Taken together, these indicators suggest that conditions juvenile salmon from the Columbia River experienced when they entered the ocean were highly productive and favorable for successful recruitment to adulthood. This suggests that the return of chinook salmon to the Columbia River in 2010 will be large, Ferguson says.

CEATI completes study on optimum rewind timing

CEA Technologies Inc. (CEATI) announces completion of a study that details a process for determining the optimum time to replace a generator stator winding. The report on this study is titled Optimum Timing for Generator Stator Rewinds.

The stator winding of a generator is a major component in the reliability assessment of a hydroelectric plant, CEATI says. Although failures of the stator winding are infrequent, their economic effects due to repair/replacement cost and outage cost can be significant. For this reason, plant owners often decide to rewind stators after signs of moderate aging, before the winding reaches the wear-out region of the reliability curve. Thus, they are replacing a winding that is not at or near the end of its useful operating life.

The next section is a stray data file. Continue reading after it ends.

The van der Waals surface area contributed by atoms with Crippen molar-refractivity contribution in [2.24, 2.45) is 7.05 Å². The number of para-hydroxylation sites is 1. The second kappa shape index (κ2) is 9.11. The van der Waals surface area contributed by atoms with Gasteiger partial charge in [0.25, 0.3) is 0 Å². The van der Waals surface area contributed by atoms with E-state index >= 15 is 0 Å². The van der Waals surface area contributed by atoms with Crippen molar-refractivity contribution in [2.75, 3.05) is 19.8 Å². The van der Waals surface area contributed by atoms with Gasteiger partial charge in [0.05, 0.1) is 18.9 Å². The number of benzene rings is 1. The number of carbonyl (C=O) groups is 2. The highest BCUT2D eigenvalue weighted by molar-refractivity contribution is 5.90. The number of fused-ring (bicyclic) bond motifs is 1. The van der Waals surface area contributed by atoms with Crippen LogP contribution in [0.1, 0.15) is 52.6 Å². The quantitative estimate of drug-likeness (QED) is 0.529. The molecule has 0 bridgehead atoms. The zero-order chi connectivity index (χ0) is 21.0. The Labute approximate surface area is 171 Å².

The objective of the study was to develop a process that would provide a rational basis for determining the optimum time to replace a generator stator winding, CEATI says. This process includes:

— Analysis of the causes of the gradual aging of a winding;

— Assessment of the winding condition from inspection and tests; and

— Assessment of the future failure probability for a specific generator, based on its winding condition.

The report identifies and describes key winding degradation mechanisms that contribute to high winding failure probabilities. CEATI then developed projected failure probability estimates from these mechanisms, using databases and assessments by specialists. When more than one failure mode is identified during a winding condition assessment, a combined failure probability must be evaluated, CEATI says. The failure probabilities can be combined using a software tool and a procedure developed as part of the study, CEATI says.

— For more information, contact (1) 514-866-5370; E-mail: chris.hayes@ceati.com.

More Hydro Review Issue Articles